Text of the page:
Fugu may look like a harmless, frivolous pursuit. But some of its advocates genuinely long to recreate the lifestyles of the ancients. These commentators believe that today’s China has become too drastically Westernized, and that society must revive its long-abandoned cultural traits to recover its uniqueness.
This is the point at which fugu intersects with politics. Some academics even equate the wearing of hanfu with themes of national self-reliance, self-sustenance, and cultural awareness, claiming that it is embarrassing that Chinese people attend social functions or major international occasions dressed in suits, ties, and leather shoes — which not only fail to represent their homeland, but also imitate the garb worn by the erstwhile outsiders who once brought China to its knees.
It is important to bear in mind, though, that China’s reappraisal of its traditional culture is a distinctly middle-class pursuit. Dressing in hanfu, wearing strings of Buddhist rosary beads on the wrist, learning the zither, practicing tea ceremonies, studying guoxue — these supposedly elegant, tasteful alternatives come at no little cost, transforming them into status symbols for China’s growing bourgeois class.
Most paradoxically, Chinese traditionalists are able to revive notions of a decidedly illiberal ancient idyll precisely because of the freedom and individualism that a modern economy affords them. Today, many middle-aged Chinese remember life before the 1980s, when everybody’s lives were tightly regimented and society was taught to “face the powder, not powder your face” — a line from a poem by Mao Zedong used to compel the masses to wear the same khaki military uniform, regardless of gender, age, or occupation.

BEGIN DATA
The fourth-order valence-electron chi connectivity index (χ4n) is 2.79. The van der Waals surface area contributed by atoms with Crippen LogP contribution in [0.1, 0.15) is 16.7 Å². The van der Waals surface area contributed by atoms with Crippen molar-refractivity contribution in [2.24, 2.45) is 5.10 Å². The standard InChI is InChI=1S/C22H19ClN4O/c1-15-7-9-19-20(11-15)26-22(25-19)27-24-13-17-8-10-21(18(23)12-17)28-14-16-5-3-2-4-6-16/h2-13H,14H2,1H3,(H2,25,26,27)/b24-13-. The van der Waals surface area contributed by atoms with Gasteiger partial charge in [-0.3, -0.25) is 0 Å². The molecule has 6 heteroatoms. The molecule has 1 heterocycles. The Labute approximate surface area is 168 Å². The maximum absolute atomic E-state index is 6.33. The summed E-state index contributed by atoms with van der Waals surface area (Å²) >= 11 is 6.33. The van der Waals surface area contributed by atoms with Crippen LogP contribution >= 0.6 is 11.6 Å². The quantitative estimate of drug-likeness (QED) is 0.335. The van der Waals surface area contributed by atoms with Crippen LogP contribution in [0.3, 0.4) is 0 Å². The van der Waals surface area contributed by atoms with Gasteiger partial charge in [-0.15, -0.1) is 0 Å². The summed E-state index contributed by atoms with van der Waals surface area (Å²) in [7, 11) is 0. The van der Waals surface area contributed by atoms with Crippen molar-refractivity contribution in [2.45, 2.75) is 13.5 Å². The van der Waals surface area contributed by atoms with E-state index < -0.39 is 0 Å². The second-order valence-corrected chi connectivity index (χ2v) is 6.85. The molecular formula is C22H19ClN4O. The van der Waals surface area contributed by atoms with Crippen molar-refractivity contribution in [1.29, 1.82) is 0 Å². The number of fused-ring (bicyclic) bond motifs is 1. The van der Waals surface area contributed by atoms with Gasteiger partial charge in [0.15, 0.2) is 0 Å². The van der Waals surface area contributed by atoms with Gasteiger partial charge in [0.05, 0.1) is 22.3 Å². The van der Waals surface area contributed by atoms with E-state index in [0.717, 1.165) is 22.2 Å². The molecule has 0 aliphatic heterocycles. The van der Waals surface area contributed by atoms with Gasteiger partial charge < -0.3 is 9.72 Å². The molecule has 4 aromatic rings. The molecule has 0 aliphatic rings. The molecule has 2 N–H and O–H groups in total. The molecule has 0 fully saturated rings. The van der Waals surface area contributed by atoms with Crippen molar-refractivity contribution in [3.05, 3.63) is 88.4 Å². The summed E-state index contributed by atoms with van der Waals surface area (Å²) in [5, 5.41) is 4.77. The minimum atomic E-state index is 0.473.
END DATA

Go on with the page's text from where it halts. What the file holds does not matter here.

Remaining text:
Prior to China’s reform and opening-up, scissor-wielding cadres locked young workers in their factories and dutifully snipped away at their “bourgeois” bell-bottoms and long hair. Thankfully, Chinese society today is much more liberal and less overtly political, and people can, broadly speaking, exercise their right to dictate their own lifestyles and values, even if that means pledging allegiance to the strictly ordered, austere world of ancient China.
Detractors do not necessarily oppose the right of cultural revivalists to display their commitment to fugu. However, they tend to stand against their ideology insofar as it is forced on everyone, whether that be in the workplace, at school, or in the home.
And at their core, revivalists are mired in another dilemma. Ancient China was not the static, romantic “age of innocence” that it is often portrayed as. Different dynasties, regions, classes, and ethnicities have always lived in disparate ways, and a plurality of cultures has always intermingled. All of this makes what it means to be “traditionally Chinese” much murkier — not only culturally, but also racially.
If we want to bring back our supposedly illustrious traditional culture, to which period, exactly, should we look for inspiration? The Han Dynasty? The Tang? The Ming? All of these cultures, despite spanning hundreds of years, had, at their height, one thing in common: They were adaptable. Revivalism isn’t about copying down the Chinese classics, dressing in flowing robes, or remaining stubbornly conservative; rather, it’s about skimming off the cream of the cultures that have forged modern Chinese society and using it to nourish us further.
Translator: Katherine Tse; editors: Zhang Bo and Matthew Walsh.
–This article originally appeared on Sixth Tone.